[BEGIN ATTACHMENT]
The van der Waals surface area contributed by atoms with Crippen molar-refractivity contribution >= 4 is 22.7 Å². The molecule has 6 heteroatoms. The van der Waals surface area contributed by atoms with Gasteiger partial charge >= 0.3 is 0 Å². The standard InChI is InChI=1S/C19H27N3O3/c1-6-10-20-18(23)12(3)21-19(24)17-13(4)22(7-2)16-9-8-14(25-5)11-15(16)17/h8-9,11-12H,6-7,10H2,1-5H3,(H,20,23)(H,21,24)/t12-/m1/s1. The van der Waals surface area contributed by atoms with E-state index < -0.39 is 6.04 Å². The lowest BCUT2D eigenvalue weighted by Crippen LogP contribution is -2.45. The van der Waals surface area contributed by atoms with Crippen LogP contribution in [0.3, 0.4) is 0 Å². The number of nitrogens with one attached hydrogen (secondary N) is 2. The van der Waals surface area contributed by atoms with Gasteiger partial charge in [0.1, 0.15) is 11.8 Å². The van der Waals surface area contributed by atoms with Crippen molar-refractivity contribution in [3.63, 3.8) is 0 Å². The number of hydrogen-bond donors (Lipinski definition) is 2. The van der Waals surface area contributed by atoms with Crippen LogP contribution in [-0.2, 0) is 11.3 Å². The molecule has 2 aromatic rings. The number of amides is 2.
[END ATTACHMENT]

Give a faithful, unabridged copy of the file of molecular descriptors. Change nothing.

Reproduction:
The van der Waals surface area contributed by atoms with Crippen molar-refractivity contribution >= 4 is 22.7 Å². The molecule has 6 heteroatoms. The van der Waals surface area contributed by atoms with Gasteiger partial charge >= 0.3 is 0 Å². The standard InChI is InChI=1S/C19H27N3O3/c1-6-10-20-18(23)12(3)21-19(24)17-13(4)22(7-2)16-9-8-14(25-5)11-15(16)17/h8-9,11-12H,6-7,10H2,1-5H3,(H,20,23)(H,21,24)/t12-/m1/s1. The van der Waals surface area contributed by atoms with E-state index < -0.39 is 6.04 Å². The lowest BCUT2D eigenvalue weighted by Crippen LogP contribution is -2.45. The van der Waals surface area contributed by atoms with Crippen LogP contribution in [0.3, 0.4) is 0 Å². The number of nitrogens with one attached hydrogen (secondary N) is 2. The van der Waals surface area contributed by atoms with Gasteiger partial charge in [0.1, 0.15) is 11.8 Å². The van der Waals surface area contributed by atoms with Crippen molar-refractivity contribution in [3.63, 3.8) is 0 Å². The number of hydrogen-bond donors (Lipinski definition) is 2. The van der Waals surface area contributed by atoms with Crippen LogP contribution in [-0.2, 0) is 11.3 Å². The molecule has 2 aromatic rings. The number of amides is 2.